Bumper stickers are a serious thing

by Auden Schendler



I have two bumper stickers on my truck, and one I'd like to add if I could find it. The sticker I've had the longest is also the best, making Gary Snyder's poem, "Jackrabbit eyes all night, breakfast in Elko," seem wordy. Some of you will recognize it: SILT HAPPENS. It was, for years, the official motto of Silt, Colo. Now, the motto is "Where the sun rises with a smile." Boring.

Silt Happens has multiple meanings. It means that Silt had it going on. It's also an anti-dam statement, saying to Glen Canyon and Flaming Gorge: You may be big, but your days are numbered. And it says so with a play on the great and profane American battle cry. This is the ultimate bumper sticker because it makes you think, and yet, it doesn't make an overtly political statement that could get a brick tossed through your window while you're parked at a trailhead.

Bumper stickers are a serious thing: You don't attach them frivolously. First, they're hard to get off. Second, add too many, and you'll exponentially increase your odds of getting pulled over by the cops. Trust me on that one. I tested the hypothesis with my old truck, and despite my "I gave to the Fraternal Order of Police" sticker strategically placed on the top of my driver's side window, I still got a lot of tickets.

My second bumper sticker is local, unique and only understandable by a select few in the know in western Colorado. It reads: SAVE the TAQ. The TAQ is the Taqueria, a small dive of a Mexican restaurant in a dilapidated shack on the way out of Basalt.

It's the best Mexican chow in the valley. It‚s the cheapest. It‚s the friendliest. And it's going away not because it's unprofitable — you can't get in the door on a Friday night — but because the town bought the property for a park and to manage floodwaters, and it now intends to sell it to a developer.

Basalt is getting gentrified, and the last of the cheap-rent joints are going down. No more chances for a guy named Ishmael from El Salvador to break through in his shot at the American Dream. And, in turn, no more good, funky, low capital, start-up businesses. SAVE the TAQ refers to a community effort to forego outsize profits in order to build affordable residential and commercial space in resort areas. That's too wordy; just say SAVE the TAQ. The beauty of that sticker is that, unlike "Free Tibet," people who post it may do something about it.

My third bumper sticker exists, but I haven't secured one yet. The sticker says: "Coal, Crank and Cribbage: Welcome to Paonia." If you know the town of 1,500 people, you get it. You got coal, the heart of the economy. You got cribbage, the ultimate cowboy card game and crank, the poor man's cocaine, a particularly Southwestern drug. The telltale sign of a house full of meth freaks is that the front yard is covered with appliances that have been taken apart but not repaired, hinting at what you might do if you didn't need to sleep for three days and felt like you just drank 50 cups of coffee.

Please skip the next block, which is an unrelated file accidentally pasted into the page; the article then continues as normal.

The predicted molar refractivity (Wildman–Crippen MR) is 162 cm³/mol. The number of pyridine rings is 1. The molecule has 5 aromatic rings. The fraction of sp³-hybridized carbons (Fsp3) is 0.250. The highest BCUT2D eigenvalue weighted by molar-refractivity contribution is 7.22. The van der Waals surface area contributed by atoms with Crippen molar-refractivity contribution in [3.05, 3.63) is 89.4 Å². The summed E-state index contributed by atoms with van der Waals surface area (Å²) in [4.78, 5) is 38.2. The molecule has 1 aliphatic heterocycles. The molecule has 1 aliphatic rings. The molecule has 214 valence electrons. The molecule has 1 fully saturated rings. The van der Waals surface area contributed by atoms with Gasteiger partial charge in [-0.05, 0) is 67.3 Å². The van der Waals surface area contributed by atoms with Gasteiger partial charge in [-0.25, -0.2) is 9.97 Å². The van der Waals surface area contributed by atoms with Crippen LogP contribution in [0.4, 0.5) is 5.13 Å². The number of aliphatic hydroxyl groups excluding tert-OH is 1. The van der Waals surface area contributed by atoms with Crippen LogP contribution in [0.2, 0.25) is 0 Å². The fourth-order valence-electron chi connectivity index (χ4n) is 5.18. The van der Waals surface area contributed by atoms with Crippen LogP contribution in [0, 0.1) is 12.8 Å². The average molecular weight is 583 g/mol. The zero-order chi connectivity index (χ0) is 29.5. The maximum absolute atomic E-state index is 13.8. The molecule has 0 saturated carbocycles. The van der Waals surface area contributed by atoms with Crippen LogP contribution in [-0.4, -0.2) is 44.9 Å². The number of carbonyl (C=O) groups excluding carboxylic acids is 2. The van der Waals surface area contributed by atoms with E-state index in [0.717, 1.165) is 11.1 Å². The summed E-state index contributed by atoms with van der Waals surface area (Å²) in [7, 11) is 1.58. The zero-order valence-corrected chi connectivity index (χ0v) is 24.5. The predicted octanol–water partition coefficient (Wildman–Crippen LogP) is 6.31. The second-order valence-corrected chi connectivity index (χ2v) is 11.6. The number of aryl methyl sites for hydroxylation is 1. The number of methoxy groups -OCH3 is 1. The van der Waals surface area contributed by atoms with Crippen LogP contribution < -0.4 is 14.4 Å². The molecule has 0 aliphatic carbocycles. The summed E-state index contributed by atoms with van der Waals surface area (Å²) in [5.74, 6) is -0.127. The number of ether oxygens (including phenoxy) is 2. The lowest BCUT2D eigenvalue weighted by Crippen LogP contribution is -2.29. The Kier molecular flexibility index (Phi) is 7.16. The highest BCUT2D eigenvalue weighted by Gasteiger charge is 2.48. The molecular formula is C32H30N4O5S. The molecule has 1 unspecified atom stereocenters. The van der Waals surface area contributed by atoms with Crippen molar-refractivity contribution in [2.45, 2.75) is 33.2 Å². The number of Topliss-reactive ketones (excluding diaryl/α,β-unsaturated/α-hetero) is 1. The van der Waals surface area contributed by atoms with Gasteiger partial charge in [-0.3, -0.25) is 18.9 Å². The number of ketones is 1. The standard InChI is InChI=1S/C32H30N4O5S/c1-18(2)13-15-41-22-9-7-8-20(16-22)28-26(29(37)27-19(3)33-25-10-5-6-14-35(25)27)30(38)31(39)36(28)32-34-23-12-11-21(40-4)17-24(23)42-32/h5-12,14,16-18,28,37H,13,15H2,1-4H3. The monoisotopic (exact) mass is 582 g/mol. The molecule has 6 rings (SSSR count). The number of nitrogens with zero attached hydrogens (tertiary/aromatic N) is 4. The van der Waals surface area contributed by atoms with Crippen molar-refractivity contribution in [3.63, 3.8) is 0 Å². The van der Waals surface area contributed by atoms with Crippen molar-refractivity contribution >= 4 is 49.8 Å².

The Paonia knock-off bumper sticker I found reads: "Coal, Crystals and Cribbage: Welcome to Paonia." A pithy cultural analysis has become a nice-nice aphorism, the way new biblical translations might transform Job's "Man is born to trouble as the sparks fly upward" into "Life is hard." Speaking of the Bible, there is a whole range of religious bumper-wear, the most prominent of them being the Jesus Fish. In addition to all the other stickers, I used to have a Darwin Fish on the back of my truck; it was labeled "Darwin" and growing legs.

Driving in traffic into Colorado Springs, a woman leaned out of her Taurus wagon and yelled: "Did he make beauty?" I was stunned, finally yelling back, "Yes!" as her lane crept ahead of mine, seemingly with God's help. The correct answer, I realized, minutes too late, was "Did God make war?"

But this exchange illustrates just what you don't want to do with bumper stickers. You don't want to start a fight, you just want to give people something to think about, maybe ease their boredom in traffic. The great paranoid conspiracy bumper-sticker of all time is so good just because nobody feels bad after reading it: "Humpty Dumpty Was Pushed." If only that were true. But he fell. Things go wrong. Silt Happens.

Auden Schendler is a contributor to Writers on the Range, a service of High Country News (hcn.org). He lives in Basalt, Colorado, and handles environmental matters for the Aspen Skiing Company.

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